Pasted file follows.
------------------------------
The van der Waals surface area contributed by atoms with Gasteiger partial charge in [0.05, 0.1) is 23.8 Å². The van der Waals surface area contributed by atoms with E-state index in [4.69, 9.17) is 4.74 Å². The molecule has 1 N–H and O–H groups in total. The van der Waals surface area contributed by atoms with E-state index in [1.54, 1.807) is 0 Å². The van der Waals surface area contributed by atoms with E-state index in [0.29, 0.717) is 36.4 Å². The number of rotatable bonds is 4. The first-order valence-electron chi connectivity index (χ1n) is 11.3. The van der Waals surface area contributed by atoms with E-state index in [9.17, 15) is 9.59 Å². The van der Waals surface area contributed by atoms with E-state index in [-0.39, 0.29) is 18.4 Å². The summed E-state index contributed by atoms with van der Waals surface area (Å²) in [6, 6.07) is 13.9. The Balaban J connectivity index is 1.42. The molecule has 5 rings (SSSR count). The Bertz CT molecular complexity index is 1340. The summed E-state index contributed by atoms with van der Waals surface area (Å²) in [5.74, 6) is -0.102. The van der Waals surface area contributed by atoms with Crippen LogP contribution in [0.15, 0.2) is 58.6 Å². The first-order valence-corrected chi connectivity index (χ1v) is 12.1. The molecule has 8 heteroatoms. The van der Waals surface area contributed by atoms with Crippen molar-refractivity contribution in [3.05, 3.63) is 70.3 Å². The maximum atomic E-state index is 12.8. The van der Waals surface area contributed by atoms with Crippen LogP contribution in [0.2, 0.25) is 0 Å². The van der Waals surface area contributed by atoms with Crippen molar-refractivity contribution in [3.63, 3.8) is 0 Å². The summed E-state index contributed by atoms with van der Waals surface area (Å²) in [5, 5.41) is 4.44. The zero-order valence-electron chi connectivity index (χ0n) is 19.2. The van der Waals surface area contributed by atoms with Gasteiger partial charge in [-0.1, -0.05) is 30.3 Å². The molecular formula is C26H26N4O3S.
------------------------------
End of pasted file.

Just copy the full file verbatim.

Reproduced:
The van der Waals surface area contributed by atoms with Gasteiger partial charge in [0.05, 0.1) is 23.8 Å². The van der Waals surface area contributed by atoms with E-state index in [4.69, 9.17) is 4.74 Å². The molecule has 1 N–H and O–H groups in total. The van der Waals surface area contributed by atoms with E-state index in [1.54, 1.807) is 0 Å². The van der Waals surface area contributed by atoms with E-state index in [0.29, 0.717) is 36.4 Å². The number of rotatable bonds is 4. The first-order valence-electron chi connectivity index (χ1n) is 11.3. The van der Waals surface area contributed by atoms with E-state index in [9.17, 15) is 9.59 Å². The van der Waals surface area contributed by atoms with E-state index in [-0.39, 0.29) is 18.4 Å². The summed E-state index contributed by atoms with van der Waals surface area (Å²) in [6, 6.07) is 13.9. The Balaban J connectivity index is 1.42. The molecule has 5 rings (SSSR count). The Bertz CT molecular complexity index is 1340. The summed E-state index contributed by atoms with van der Waals surface area (Å²) in [5.74, 6) is -0.102. The van der Waals surface area contributed by atoms with Crippen LogP contribution in [0.15, 0.2) is 58.6 Å². The first-order valence-corrected chi connectivity index (χ1v) is 12.1. The molecule has 8 heteroatoms. The van der Waals surface area contributed by atoms with Crippen molar-refractivity contribution in [3.05, 3.63) is 70.3 Å². The maximum atomic E-state index is 12.8. The van der Waals surface area contributed by atoms with Crippen LogP contribution in [0.2, 0.25) is 0 Å². The van der Waals surface area contributed by atoms with Crippen molar-refractivity contribution in [3.63, 3.8) is 0 Å². The summed E-state index contributed by atoms with van der Waals surface area (Å²) in [5, 5.41) is 4.44. The zero-order valence-electron chi connectivity index (χ0n) is 19.2. The van der Waals surface area contributed by atoms with Gasteiger partial charge in [-0.1, -0.05) is 30.3 Å². The molecular formula is C26H26N4O3S.